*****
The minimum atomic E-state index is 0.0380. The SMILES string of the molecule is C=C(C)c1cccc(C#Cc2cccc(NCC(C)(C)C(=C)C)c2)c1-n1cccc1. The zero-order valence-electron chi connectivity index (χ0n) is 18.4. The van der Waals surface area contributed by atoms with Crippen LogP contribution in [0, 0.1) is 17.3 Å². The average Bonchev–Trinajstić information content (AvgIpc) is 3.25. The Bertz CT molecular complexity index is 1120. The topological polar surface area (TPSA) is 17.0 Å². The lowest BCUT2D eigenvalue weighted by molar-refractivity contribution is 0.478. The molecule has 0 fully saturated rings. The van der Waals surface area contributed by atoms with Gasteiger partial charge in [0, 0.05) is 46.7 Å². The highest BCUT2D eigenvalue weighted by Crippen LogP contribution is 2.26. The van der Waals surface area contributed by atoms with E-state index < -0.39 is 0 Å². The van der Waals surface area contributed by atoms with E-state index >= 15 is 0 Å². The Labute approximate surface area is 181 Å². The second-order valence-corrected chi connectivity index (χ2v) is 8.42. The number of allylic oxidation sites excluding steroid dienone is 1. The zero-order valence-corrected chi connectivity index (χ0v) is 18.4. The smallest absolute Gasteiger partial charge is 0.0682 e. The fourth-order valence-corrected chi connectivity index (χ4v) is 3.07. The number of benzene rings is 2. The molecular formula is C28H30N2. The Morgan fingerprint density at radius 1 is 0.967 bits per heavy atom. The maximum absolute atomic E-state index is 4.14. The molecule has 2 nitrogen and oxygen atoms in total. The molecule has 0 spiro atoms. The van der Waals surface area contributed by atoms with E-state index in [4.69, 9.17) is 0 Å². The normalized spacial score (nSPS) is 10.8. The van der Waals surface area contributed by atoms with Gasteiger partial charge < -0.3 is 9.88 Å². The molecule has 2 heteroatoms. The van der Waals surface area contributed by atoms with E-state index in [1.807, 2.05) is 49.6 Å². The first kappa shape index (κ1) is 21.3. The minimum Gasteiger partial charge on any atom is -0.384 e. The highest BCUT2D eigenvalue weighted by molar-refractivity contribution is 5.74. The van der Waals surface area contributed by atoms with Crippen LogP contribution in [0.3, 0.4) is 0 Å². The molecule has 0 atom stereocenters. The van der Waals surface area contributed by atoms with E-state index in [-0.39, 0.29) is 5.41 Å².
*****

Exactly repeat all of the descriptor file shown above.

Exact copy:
The minimum atomic E-state index is 0.0380. The SMILES string of the molecule is C=C(C)c1cccc(C#Cc2cccc(NCC(C)(C)C(=C)C)c2)c1-n1cccc1. The zero-order valence-electron chi connectivity index (χ0n) is 18.4. The van der Waals surface area contributed by atoms with Crippen LogP contribution in [0, 0.1) is 17.3 Å². The average Bonchev–Trinajstić information content (AvgIpc) is 3.25. The Bertz CT molecular complexity index is 1120. The topological polar surface area (TPSA) is 17.0 Å². The lowest BCUT2D eigenvalue weighted by molar-refractivity contribution is 0.478. The molecule has 0 fully saturated rings. The van der Waals surface area contributed by atoms with Gasteiger partial charge in [0, 0.05) is 46.7 Å². The highest BCUT2D eigenvalue weighted by Crippen LogP contribution is 2.26. The van der Waals surface area contributed by atoms with E-state index < -0.39 is 0 Å². The van der Waals surface area contributed by atoms with E-state index >= 15 is 0 Å². The Labute approximate surface area is 181 Å². The second-order valence-corrected chi connectivity index (χ2v) is 8.42. The number of allylic oxidation sites excluding steroid dienone is 1. The zero-order valence-corrected chi connectivity index (χ0v) is 18.4. The smallest absolute Gasteiger partial charge is 0.0682 e. The fourth-order valence-corrected chi connectivity index (χ4v) is 3.07. The number of benzene rings is 2. The molecular formula is C28H30N2. The Morgan fingerprint density at radius 1 is 0.967 bits per heavy atom. The maximum absolute atomic E-state index is 4.14. The molecule has 2 nitrogen and oxygen atoms in total. The molecule has 0 spiro atoms. The van der Waals surface area contributed by atoms with E-state index in [4.69, 9.17) is 0 Å². The normalized spacial score (nSPS) is 10.8. The van der Waals surface area contributed by atoms with Gasteiger partial charge < -0.3 is 9.88 Å². The molecule has 2 heteroatoms. The van der Waals surface area contributed by atoms with E-state index in [1.807, 2.05) is 49.6 Å². The first kappa shape index (κ1) is 21.3. The minimum Gasteiger partial charge on any atom is -0.384 e. The highest BCUT2D eigenvalue weighted by molar-refractivity contribution is 5.74. The van der Waals surface area contributed by atoms with Crippen LogP contribution in [0.3, 0.4) is 0 Å². The molecule has 0 atom stereocenters. The van der Waals surface area contributed by atoms with E-state index in [-0.39, 0.29) is 5.41 Å².